The language of the old prayer book is magnificent, as is most of the language of the Book of Common Prayer. It is magnificent not just because it sounds so wonderful – dignified, sonorous and musical. It is magnificent because the words do justice to the seriousness of what is being asked.

Dost thou, in the name of this Child, renounce the devil and all his works, the vain pomp and glory of the world, with all covetous desires of the same, and the carnal desires of the flesh, so that thou wilt not follow nor be led by them?

There are those who find talk of the devil difficult. Yes, I can see that - if devil-talk makes you think in terms of creatures in red leotards with horns and a pitchfork. The popular imagery does not help if you have a rather prosaic and unimaginative mind – and some of us have. Let me say a word - in fact two words - for the devil.

The first point about the symbol of the devil is this: it directs us to an aspect of our experience which is absolutely and frighteningly real. Namely, that there are forces in the world impacting on us, spiritual forces, that are every bit as real as physical forces. And we ignore them at our peril.

The Bible personalises them – it speaks of the devil – because they are at their most frightening when they get a grip on people.

The Book of Common Prayer baptism question reminds us of the points in our life where we may be most vulnerable to these forces for evil that assault and hurt the soul – more prayer book language.

It speaks of the need to renounce the devil and all his works. That is really robust language. It suggests that overcoming evil will be for the baptized like a struggle with an enemy.

The Bible often speaks this way too. Overcoming evil is a war or a battle. That suggests powerful opponents, constant vigilance, and considerable effort. And that surely is right? When we look back over those things in life – bad things, dodgy people, serious temptations – those things that we have had to avoid or overcome, it did seem like a struggle, a fight. It wasn’t easy. We got bruised, if not battered.

And the question in the baptism service hints at the shape some of those forces for evil take. Not being taken in by the vain pomp and glory of the world. Not succumbing to its covetous desires. Hard. Hard in a consumerist society. Resisting the carnal desires of the flesh, so that thou wilt not follow nor be led by them. Again, hard in a society that has sexual imagery everywhere.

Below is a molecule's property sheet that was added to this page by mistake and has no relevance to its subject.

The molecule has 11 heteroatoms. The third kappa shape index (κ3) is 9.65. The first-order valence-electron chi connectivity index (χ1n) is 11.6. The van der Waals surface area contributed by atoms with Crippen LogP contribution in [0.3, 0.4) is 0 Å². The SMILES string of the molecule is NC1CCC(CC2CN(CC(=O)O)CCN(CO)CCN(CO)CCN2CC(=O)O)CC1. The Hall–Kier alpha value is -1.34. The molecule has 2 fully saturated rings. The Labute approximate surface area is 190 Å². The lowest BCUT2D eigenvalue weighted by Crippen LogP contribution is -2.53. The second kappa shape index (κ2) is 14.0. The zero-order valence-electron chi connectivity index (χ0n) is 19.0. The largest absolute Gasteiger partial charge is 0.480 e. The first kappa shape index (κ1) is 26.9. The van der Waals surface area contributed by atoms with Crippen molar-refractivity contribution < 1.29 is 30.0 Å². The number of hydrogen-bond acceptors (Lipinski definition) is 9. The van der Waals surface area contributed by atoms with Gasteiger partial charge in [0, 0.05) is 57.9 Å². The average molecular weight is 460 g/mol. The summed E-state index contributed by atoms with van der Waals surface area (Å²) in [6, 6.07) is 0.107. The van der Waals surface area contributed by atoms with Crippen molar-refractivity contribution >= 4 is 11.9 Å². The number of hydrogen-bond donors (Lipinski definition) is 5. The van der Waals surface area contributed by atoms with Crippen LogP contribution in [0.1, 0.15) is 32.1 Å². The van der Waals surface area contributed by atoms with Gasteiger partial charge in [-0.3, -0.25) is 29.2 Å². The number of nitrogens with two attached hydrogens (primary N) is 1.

So talk of the devil first of all alerts us to the existence of evil and by personalising it as the devil makes it clear to us that overcoming evil will be like doing battle with some powerful and rather crafty opponent. An opponent whose first brilliant line of attack is to get us to think he doesn’t exist and we don’t have to worry about him.

The second reason for insisting on the devil is to save us from too much blaming and moralising. After all, if there are no forces for evil in the world pulling us, tempting us, luring us, tricking us, then everything evil that we are and do, and everything evil that other people are and do, is all our fault without remainder. That is a huge burden to put on our own shoulders and the shoulders of others.

Yes, of course, we shall have to give account for the evil we do. And yes, of course, so will others. But what enables God to be compassionate towards us, and what enables us to be less judgmental towards others, is the realisation that we have not necessarily been totally wilful, but we have been caught up in a struggle against the devil and all his works.

People who believe in the devil know how hard it can sometimes be to do the right thing or avoid the wrong thing. People who believe in the devil know how much they need spiritual resources if they are to win the battle.

This is why Jesus goes to the Jordan River to be baptised by John. And he is given those resources: he is filled with the Holy Spirit. Only then dare he go out and begin his life’s work.

Dost thou, renounce the devil and all his works, the vain pomp and glory of the world, with all covetous desires of the same, and the carnal desires of the flesh, so that thou wilt not follow nor be led by them?

Thou hadst better.

The Prayers
From Common Worship: Times and Seasons

Jesus calls us out of darkness into his marvellous light.
Washed clean by the waters of baptism,
let us pray that we may live the life to which he has called us.

Lord Jesus, eternal Word,
proclaimed as the Christ by John the forerunner,
hear us as we pray for all who proclaim your word.
Lord of truth,
hear our prayer.

Lord Jesus, baptizing with the Spirit and with fire,
strengthen us to withstand all the trials of our faith.
Lord of truth,
hear our prayer.

Lord Jesus, bringing forgiveness to all who repent,
teach your Church dependence on your grace.
Lord of truth,
hear our prayer.

Lord Jesus, fulfilment of the promises of old,
give hope to all who suffer or are ignored.
Lord of truth,
hear our prayer.

Lord Jesus, beloved Son of the Father,
anoint us with the gifts of your Holy Spirit.
Lord of truth,
hear our prayer.

Lord Jesus, bringer of hope,
share with all the faithful the riches of eternal life.
Lord of truth,
hear our prayer.

Lord Jesus Christ,
in you the Father makes us and all things new.
Transform the poverty of our nature
by the riches of your grace,
and in the renewal of our lives
make known your heavenly glory.
Amen.

 

Common Worship: Times and Seasons, material from which is included here is copyright (c) The Archbishops' Council 2006

‘Beyond Tribalism’ – 3rd January 2021 – The feast of the Epiphany

Welcome to our first service of 2021 in which we celebrate the Epiphany of our Lord

To view the service online, please click here:

https://tiny.cc/walkleystmary-youtube